It is also possible to purchase a package that includes an aerial flyby of the falls. The falls cannot be seen on cloudy days, and there is no guarantee visitors will see them.

River trips generally take place from June to December, when the rivers are deep enough for the wooden curiaras used by the Pemon Indian guides. During the dry season (December to March) there is less water than is seen in some photos, but it is also more likely that the top will not be clouded. [3]

Flora and fauna
.Angel Falls is situated in the Gran Sabana region of Venezuela. The periphery of this area is filled with grasslands, whereas deeper into the Gran Sabana one finds dense jungle. This part of the world is remarkable for its numerous tepuis, flat-topped mountains with vertical walls. Angel Falls is located on the side of an extremely large and high tepui known as Auyan Tepui.

Tourists sometimes refer to the stretch of the Churún River where the falls are located as the Auyan Tepui River, but the river that culminates in the drop is the Kerepakupai-merú. In the indigenous Pemón language Kerepakupai-merú means "waterfall of the deepest place."

There is an incredible variety of tropical wildlife in the area, including monkeys, poison arrow frogs, and hundreds of species of orchids. Aside from the monkeys, mammals in the area are generally difficult to spot but include giant anteaters, armadillos, porcupines, three-toed sloths, otters, jaguars, pumas, tapirs, and capybaras.

One of the several impressive tepuis, or table-top mountains, in Canaima National Park.Lying within the Canaima National Park, Angel Falls is part of the plateau that underlies the lands located in Venezuela to the south of the Orinoco River. The plateau's age is estimated at two billion years. Important geological transformations can be seen at the park, from its beginnings in the Precambrian period dating back to the time of the formation of the supercontinent Pangaea.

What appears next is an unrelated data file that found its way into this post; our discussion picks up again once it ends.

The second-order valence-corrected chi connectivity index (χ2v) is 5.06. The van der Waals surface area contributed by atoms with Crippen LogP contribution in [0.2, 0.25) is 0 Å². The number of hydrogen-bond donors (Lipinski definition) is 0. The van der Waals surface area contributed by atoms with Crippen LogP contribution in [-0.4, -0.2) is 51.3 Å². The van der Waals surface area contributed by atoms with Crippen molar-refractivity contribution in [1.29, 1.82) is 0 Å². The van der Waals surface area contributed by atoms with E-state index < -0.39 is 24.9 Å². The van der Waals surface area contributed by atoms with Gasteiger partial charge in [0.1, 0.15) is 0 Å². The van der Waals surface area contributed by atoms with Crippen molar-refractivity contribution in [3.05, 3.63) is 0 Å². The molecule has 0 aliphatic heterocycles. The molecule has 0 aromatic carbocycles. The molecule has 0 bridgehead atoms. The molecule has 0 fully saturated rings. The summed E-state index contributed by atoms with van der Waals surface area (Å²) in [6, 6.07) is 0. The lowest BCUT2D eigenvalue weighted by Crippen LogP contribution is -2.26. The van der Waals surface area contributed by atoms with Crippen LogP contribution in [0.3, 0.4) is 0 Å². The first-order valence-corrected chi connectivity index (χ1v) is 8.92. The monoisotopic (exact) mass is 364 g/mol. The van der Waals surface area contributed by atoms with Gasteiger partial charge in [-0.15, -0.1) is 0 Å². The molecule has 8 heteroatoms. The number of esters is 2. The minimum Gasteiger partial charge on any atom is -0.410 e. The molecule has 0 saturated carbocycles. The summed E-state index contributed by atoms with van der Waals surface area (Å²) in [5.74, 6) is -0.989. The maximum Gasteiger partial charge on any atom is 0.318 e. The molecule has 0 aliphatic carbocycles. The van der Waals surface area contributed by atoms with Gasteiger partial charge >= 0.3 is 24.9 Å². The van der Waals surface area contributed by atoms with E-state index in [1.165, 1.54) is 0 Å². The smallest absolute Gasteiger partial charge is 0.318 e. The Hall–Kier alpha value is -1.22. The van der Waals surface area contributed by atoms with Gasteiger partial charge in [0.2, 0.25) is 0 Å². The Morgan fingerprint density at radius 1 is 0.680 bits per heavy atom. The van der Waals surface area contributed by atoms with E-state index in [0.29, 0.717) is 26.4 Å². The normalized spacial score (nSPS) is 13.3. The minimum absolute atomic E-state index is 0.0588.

This continent began to separate due to the formation of a fracture in the planet's crust resulting in the formation of the Atlantic Ocean, and the creation of different portions of lands called shields. The geographic region in Venezuela, known as the Guyanese Shield, existed from the start as a great plain at an elevation roughly as high as today's visible tepuis, about 6500 to 9800 feet. After the formation of the great plain, during a long period of time—approximately 400 to 200 million years ago—a series of climate-related phenomena caused important changes in the geography of the Guyanese Shield.

The transformation of the landscape was due to drastic variations of arid climate to humid and vice versa; of strong, constant and lingering precipitations; droughts, freezing, discharges with high and low temperatures; storms, hurricanes, and the tectonic movements of the earth. The erosion was caused by atmospheric agents removing the material deposited in the great plain during millions of years. In places where the rock was less resistant, the erosion was greater resulting in this great transformation, the Tepuis, and the fantastic scenery at the Falls.[4]



The Tallest Waterfall On Earth.
It's called: Angel Falls. almost a 1000 meters high


July 09, 2007

The World Wonders .Com-visit 1,000 world wonders at www.theworldwonders.com


28 finalists-7 winners will be announced in 2011


1. Flickr-Angel Falls- -Creative Commons Attribution License-retrieved 6/27/2009
2. Flickr-Angel Falls- -Creative Commons Attribution License-retrieved 6/27/2009
3. Wikipedia-Angel Falls -retrieved 6/27/2009-Creative Commons Attribution/Share-Alike License
4. Angel Falls. (2008, April 2). New World Encyclopedia. Retrieved 14:49, June 27, 2009 from http://www.newworldencyclopedia.org/entry/Angel_Falls?oldid=677915
 Wikipedia  text is available under the Creative Commons Attribution/Share-Alike License